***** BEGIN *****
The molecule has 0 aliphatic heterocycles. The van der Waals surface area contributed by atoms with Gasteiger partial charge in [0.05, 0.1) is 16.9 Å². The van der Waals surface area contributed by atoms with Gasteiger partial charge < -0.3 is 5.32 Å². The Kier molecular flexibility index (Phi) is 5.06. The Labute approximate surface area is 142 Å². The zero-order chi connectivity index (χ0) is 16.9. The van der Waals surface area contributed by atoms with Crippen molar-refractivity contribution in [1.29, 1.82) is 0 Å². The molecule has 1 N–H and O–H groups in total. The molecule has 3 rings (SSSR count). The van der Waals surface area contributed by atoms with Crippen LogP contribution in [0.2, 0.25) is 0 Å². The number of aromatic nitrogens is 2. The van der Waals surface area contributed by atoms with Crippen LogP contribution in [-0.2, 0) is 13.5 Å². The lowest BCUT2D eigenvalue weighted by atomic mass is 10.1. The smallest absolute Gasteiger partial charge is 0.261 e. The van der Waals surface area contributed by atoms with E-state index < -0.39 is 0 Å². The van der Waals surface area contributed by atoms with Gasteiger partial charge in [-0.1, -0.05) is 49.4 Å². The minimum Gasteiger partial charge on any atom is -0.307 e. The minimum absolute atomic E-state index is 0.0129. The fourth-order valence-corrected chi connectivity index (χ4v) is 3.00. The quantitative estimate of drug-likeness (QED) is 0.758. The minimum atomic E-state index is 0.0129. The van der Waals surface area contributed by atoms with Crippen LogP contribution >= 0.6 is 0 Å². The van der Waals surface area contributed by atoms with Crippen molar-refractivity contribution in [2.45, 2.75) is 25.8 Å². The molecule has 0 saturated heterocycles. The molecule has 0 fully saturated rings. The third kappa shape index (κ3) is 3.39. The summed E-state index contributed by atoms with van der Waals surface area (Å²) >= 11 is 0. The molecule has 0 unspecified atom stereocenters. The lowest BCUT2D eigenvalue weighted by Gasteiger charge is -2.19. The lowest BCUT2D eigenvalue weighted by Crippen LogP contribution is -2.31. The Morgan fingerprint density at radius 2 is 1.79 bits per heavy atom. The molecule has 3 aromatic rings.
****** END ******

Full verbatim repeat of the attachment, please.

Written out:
The molecule has 0 aliphatic heterocycles. The van der Waals surface area contributed by atoms with Gasteiger partial charge in [0.05, 0.1) is 16.9 Å². The van der Waals surface area contributed by atoms with Gasteiger partial charge < -0.3 is 5.32 Å². The Kier molecular flexibility index (Phi) is 5.06. The Labute approximate surface area is 142 Å². The zero-order chi connectivity index (χ0) is 16.9. The van der Waals surface area contributed by atoms with Crippen molar-refractivity contribution in [1.29, 1.82) is 0 Å². The molecule has 1 N–H and O–H groups in total. The molecule has 3 rings (SSSR count). The van der Waals surface area contributed by atoms with Crippen LogP contribution in [0.2, 0.25) is 0 Å². The number of aromatic nitrogens is 2. The van der Waals surface area contributed by atoms with Crippen LogP contribution in [-0.2, 0) is 13.5 Å². The lowest BCUT2D eigenvalue weighted by atomic mass is 10.1. The smallest absolute Gasteiger partial charge is 0.261 e. The van der Waals surface area contributed by atoms with E-state index < -0.39 is 0 Å². The van der Waals surface area contributed by atoms with Gasteiger partial charge in [-0.1, -0.05) is 49.4 Å². The minimum Gasteiger partial charge on any atom is -0.307 e. The minimum absolute atomic E-state index is 0.0129. The fourth-order valence-corrected chi connectivity index (χ4v) is 3.00. The quantitative estimate of drug-likeness (QED) is 0.758. The minimum atomic E-state index is 0.0129. The van der Waals surface area contributed by atoms with Crippen LogP contribution >= 0.6 is 0 Å². The van der Waals surface area contributed by atoms with Crippen molar-refractivity contribution in [2.45, 2.75) is 25.8 Å². The molecule has 0 saturated heterocycles. The molecule has 0 fully saturated rings. The third kappa shape index (κ3) is 3.39. The summed E-state index contributed by atoms with van der Waals surface area (Å²) >= 11 is 0. The molecule has 0 unspecified atom stereocenters. The lowest BCUT2D eigenvalue weighted by Gasteiger charge is -2.19. The lowest BCUT2D eigenvalue weighted by Crippen LogP contribution is -2.31. The Morgan fingerprint density at radius 2 is 1.79 bits per heavy atom. The molecule has 3 aromatic rings.